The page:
Dalmatian Predator Snail (Poiretia cornea)

Poiretia cornea (Brumati, 1838) - Fam. Oleacinidae

  Dalmatian Predator Snail (Poiretia cornea)
Dalmatian predator snail (Poiretia cornea) from the
Durmitor Mountains in Montenegro. Enlarge!
  Dalmatian Predator Snail (Poiretia cornea)
Pictures: Dragiša Savić (Source). Enlarge!
Contrary to the predatory Daudebardia and Testacella described already, the Dalmatian predator snail (Poiretia cornea) on one hand is a snail capable of entirely withdrawing into its shell (the first two groups are so-called semi-slugs), on the other, it is a specialized snail hunter comparable to the neotropical rosy wolf snail (Euglandina rosea), to which it is related (see Systematics). Contrary to the rosy wolf snail, however, the Dalmatian predator has developed an interesting method of killing its prey, probably because the latter often are terrestrial operculate snails, such as Pomatias elegans: Poiretia cornea uses acidic mucus enriched with carbon dioxide from a specialised foot gland (suprapedal gland) to etch a hole in its prey's shell, through which it can easily eat the soft body parts (also see: "Predazione di Poiretia").

Description: The shell of Poiretia cornea is of a light brownish-yellow colour, more slender than Poiretia dilatata and less bulbous with fine growth stripes. The suture between the shell whorls displays an irregularly jagged thread-like margin. The aperture is narrow (about 5.5 to 9.5 mm wide), and the columella (shell spindle) is only a little curved.

Picture: H. Zell: Shell view of Poiretia cornea (new window).

Dimensions: W: 10 - 17 mm; H: 32 - 47 mm; N: 5 - 6 ˝.

Poiretia dilatata   Ätzschaden von Poiretia dilatata an Pomatias elegans
Acid damage of a Poiretia
on an operculate land
snail's (Pomatias elegans) shell.

Left: Poiretia dilatata attacking
Pomatias elegans.

Pictures: Fabio Liberto.

Habitat and Distribution: The Dalmatian predator mainly lives in dry Macchia and open forests in the Karst country along the Adriatic coast. According to Kittel (1997) the snails sometimes also appear in anthropogenic areas, such as gardens and parks. Poiretia cornea is mostly nocturnal and hides in daytime, though it is sometimes also encountered during the day in humid or rainy weather (vgl. Wagner, 1952; Maassen, 1977; Kittel, 1997). During daytime and in dry weather the snail hides under rocks and leaves. Then it digs into the ground with its shell upright, so sometimes the shell tip can still be seen over ground. During estivation, it closes the shell aperture with an epiphragm made of dried mucus (Kittel, 1997).

In its natural habitat, the Dalmatian predator snail feeds on other snails, apart from operculate snails also larger snails and door snails (Clausiliidae) and even earthworms (see Wächtler 1927, Maassen 1077 und Kittel 1997). The shells of snails attacked by Poiretia cornea can often be recognized by etched areas and holes in the shell, especially operculate snails and door snails (also see: "Predazione di Poiretia"). If the prey's shell aperture is big enough so the predator can get in with its head, it will also eat its prey directly through the aperture. Here Klaus Kittel was able to observe that Poiretia cornea also successfully attacks snails noticeably bigger than itself (e.g. adult Cornu aspersum or Eobania vermiculata). Apparently, it is quite harder for the Dalmatian predator to hunt slugs, which it cannot get a good hold on because of the slug's resilient back skin and slimy exterior. Poiretia, however, will try.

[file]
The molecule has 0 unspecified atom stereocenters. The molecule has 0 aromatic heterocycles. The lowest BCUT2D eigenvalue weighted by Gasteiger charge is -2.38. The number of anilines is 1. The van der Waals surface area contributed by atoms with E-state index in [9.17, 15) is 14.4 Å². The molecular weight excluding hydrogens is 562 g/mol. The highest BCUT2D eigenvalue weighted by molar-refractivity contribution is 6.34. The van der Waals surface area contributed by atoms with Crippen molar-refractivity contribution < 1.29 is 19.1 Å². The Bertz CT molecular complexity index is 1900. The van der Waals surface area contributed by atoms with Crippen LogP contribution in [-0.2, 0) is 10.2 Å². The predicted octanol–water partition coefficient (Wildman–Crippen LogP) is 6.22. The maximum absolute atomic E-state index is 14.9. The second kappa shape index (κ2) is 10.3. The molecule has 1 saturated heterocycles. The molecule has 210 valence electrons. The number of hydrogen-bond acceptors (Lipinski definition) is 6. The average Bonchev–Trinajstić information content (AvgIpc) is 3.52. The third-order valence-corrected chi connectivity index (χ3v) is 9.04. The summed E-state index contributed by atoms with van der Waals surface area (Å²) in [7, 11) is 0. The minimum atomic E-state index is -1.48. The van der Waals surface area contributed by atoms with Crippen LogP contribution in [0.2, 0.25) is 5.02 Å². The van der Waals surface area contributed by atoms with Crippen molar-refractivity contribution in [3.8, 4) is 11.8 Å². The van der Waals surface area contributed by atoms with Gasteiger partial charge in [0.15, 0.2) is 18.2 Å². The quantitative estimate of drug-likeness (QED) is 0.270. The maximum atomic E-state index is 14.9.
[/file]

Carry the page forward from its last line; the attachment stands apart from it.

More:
The natural distribution area of the Dalmatian predator snails spreads from Monfalcone in northeastern Italy over southwestern Slovenia, Croatia (i.e. Istria and Dalmatia, coastal areas of Bosnia, Herzegowina and Montenegro, as far as Southern Albania. Separated distribution areas are on the Gargano peninsula in eastern Italy and eastern Libya (Cyrenaica province), where the species might have been introduced by man ( Distribution map).

Systematics: According to Subai (1980), the Poiretia genus contains six recent species, among which are the name-giving species Poiretia algira (Bruguičre, 1792) and Poiretia cornea (Brumati, 1838). With one exception, all species occur in the Mediterranean. In the system by Bouchet and Rocroi (2005) the Poiretia genus is placed within the subfamily Euglandininae and the family Oleacinidae. The genera Poiretia and Sardopoiretia emanueli (Bodon, Nardi, Braccia & Cianfanelli, 2010) are the only members of this family present in the Mediterranean (or in Europe for that matter), the rest of the Oleacinidae family, including the rosy wolf snail (Euglandina rosea) are distributed in the Neotropic zone: Central America and the Caribbean.

The placement of the Euglandininae subfamily within the Oleacininae family is not uncontested. Contrary to the Bouchet and Rocroi system, Thompson (2010) places the Euglandininae within the Spiraxidae family. However, according to Helwerda (2015), this change is not universally accepted. As a consequence, especially American sources and Wikipedia use the Thompson systematics, whereas Bank et al. in Fauna Europaea use a system based on Bouchet and Rocroi, however placing the new genus Sardopoiretia outside of the Euglandininae.

Dalmatian predator (Poiretia cornea) from Croatia.
Video by Walter Pfliegler on YouTube.